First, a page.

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|All talk - no action
Written by Eliza Jen
(10/10/2005 9:38 p.m.)
in consequence of the missive, Likewise, penned by Maisy
I have been pondering this as well. Isn't LR actually very like Anne's family? She is certainly superior in the development of her mind and much more practical but she does not feel enough for Anne to motivate activity to help her situation. LR obviously spends enough time in Bath or London to have a large acquaintance but only once has she taken Anne to Bath. Why didn't she take her to London or anywhere else for that matter?
When CW entered Anne's life, for the first time she had someone who cared, who felt enough to act! How wonderful that must have felt. One would think LR would have felt so responsible for Anne's heartbreak that she would have tried more than one trip to enlarge Anne's acquaintance. Where else was Anne supposed to find a husband? Four years later when Charles Musgrove proposed, LR was lowering her expectations for Anne to match how little she had done to make a "better" match possible.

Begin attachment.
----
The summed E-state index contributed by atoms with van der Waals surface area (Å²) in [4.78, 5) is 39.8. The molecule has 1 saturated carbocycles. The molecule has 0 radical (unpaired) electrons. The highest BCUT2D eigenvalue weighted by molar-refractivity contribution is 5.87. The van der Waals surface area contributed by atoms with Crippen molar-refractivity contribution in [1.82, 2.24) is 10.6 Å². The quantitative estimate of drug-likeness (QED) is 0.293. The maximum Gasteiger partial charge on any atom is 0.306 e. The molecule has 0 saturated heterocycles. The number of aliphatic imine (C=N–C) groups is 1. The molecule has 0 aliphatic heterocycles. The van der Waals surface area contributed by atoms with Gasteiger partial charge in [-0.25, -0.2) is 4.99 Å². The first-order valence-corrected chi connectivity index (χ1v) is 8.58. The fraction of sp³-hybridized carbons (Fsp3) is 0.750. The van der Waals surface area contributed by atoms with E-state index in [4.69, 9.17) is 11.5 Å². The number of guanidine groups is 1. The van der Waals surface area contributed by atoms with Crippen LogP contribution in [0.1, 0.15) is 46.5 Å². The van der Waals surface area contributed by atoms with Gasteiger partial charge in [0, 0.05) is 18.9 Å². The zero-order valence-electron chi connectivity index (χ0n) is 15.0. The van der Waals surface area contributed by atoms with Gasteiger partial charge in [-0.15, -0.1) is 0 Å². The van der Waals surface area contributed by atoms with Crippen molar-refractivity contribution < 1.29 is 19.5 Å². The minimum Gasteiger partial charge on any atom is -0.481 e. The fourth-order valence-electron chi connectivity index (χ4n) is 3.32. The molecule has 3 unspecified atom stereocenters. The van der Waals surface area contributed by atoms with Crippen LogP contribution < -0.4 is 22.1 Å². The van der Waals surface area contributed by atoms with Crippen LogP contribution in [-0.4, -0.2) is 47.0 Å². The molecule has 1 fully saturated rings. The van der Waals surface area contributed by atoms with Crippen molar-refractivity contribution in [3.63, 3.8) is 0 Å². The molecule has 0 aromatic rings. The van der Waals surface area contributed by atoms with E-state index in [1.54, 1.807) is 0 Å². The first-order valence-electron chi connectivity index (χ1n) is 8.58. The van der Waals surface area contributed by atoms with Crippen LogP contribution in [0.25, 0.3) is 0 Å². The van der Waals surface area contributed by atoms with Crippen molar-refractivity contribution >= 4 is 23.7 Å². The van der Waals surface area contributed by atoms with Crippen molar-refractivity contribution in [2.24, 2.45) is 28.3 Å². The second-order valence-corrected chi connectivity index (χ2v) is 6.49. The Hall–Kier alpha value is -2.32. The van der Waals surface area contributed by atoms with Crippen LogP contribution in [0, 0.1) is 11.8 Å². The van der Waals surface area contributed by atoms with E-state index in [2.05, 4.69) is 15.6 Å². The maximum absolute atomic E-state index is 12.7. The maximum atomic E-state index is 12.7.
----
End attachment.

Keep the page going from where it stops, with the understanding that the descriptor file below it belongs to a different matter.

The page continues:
"however Lady Russell might have asked yet for something more while Anne was nineteen she would have rejoiced to see her at twenty-two so respectably removed from the partialities and injustice of her father's house, and settled so permanently near herself." Chap. 4
Anne is often struck by CW's actions on her behalf. He removes her nephew to assist her when Charles Hayter only talks about it. He springs into action to secure a seat for her in the Croft's carriage. After so long, once again someone feels enough to act!
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